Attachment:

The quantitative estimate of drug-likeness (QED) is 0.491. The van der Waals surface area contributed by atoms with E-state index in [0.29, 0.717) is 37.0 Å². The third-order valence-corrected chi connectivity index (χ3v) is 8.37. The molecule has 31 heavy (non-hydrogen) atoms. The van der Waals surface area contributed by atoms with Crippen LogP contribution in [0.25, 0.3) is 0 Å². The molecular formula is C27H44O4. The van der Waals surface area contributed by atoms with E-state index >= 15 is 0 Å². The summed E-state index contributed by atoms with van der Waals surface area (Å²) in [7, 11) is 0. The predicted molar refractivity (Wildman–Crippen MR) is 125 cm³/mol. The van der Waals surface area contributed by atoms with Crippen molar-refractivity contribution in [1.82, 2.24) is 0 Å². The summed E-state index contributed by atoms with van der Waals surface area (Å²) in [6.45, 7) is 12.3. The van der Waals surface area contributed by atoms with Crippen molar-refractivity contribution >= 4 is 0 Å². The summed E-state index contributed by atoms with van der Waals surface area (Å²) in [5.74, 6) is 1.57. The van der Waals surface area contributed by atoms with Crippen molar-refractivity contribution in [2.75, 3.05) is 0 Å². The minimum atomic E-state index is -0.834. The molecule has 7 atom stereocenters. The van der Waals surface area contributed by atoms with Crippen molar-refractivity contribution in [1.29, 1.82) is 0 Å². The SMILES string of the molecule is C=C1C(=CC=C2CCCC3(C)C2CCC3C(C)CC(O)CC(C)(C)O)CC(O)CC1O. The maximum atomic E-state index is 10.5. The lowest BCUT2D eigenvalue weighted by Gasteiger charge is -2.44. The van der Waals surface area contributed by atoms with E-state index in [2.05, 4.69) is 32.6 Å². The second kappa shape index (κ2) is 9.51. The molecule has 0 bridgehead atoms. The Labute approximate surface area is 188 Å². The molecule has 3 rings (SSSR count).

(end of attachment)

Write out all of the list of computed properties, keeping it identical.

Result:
The quantitative estimate of drug-likeness (QED) is 0.491. The van der Waals surface area contributed by atoms with E-state index in [0.29, 0.717) is 37.0 Å². The third-order valence-corrected chi connectivity index (χ3v) is 8.37. The molecule has 31 heavy (non-hydrogen) atoms. The van der Waals surface area contributed by atoms with Crippen LogP contribution in [0.25, 0.3) is 0 Å². The molecular formula is C27H44O4. The van der Waals surface area contributed by atoms with E-state index >= 15 is 0 Å². The summed E-state index contributed by atoms with van der Waals surface area (Å²) in [7, 11) is 0. The predicted molar refractivity (Wildman–Crippen MR) is 125 cm³/mol. The van der Waals surface area contributed by atoms with Crippen molar-refractivity contribution in [1.82, 2.24) is 0 Å². The summed E-state index contributed by atoms with van der Waals surface area (Å²) in [6.45, 7) is 12.3. The van der Waals surface area contributed by atoms with Crippen molar-refractivity contribution >= 4 is 0 Å². The summed E-state index contributed by atoms with van der Waals surface area (Å²) in [5.74, 6) is 1.57. The van der Waals surface area contributed by atoms with Crippen molar-refractivity contribution in [2.75, 3.05) is 0 Å². The minimum atomic E-state index is -0.834. The molecule has 7 atom stereocenters. The van der Waals surface area contributed by atoms with Crippen molar-refractivity contribution in [1.29, 1.82) is 0 Å². The SMILES string of the molecule is C=C1C(=CC=C2CCCC3(C)C2CCC3C(C)CC(O)CC(C)(C)O)CC(O)CC1O. The maximum atomic E-state index is 10.5. The lowest BCUT2D eigenvalue weighted by Gasteiger charge is -2.44. The van der Waals surface area contributed by atoms with E-state index in [2.05, 4.69) is 32.6 Å². The second kappa shape index (κ2) is 9.51. The molecule has 0 bridgehead atoms. The Labute approximate surface area is 188 Å². The molecule has 3 rings (SSSR count).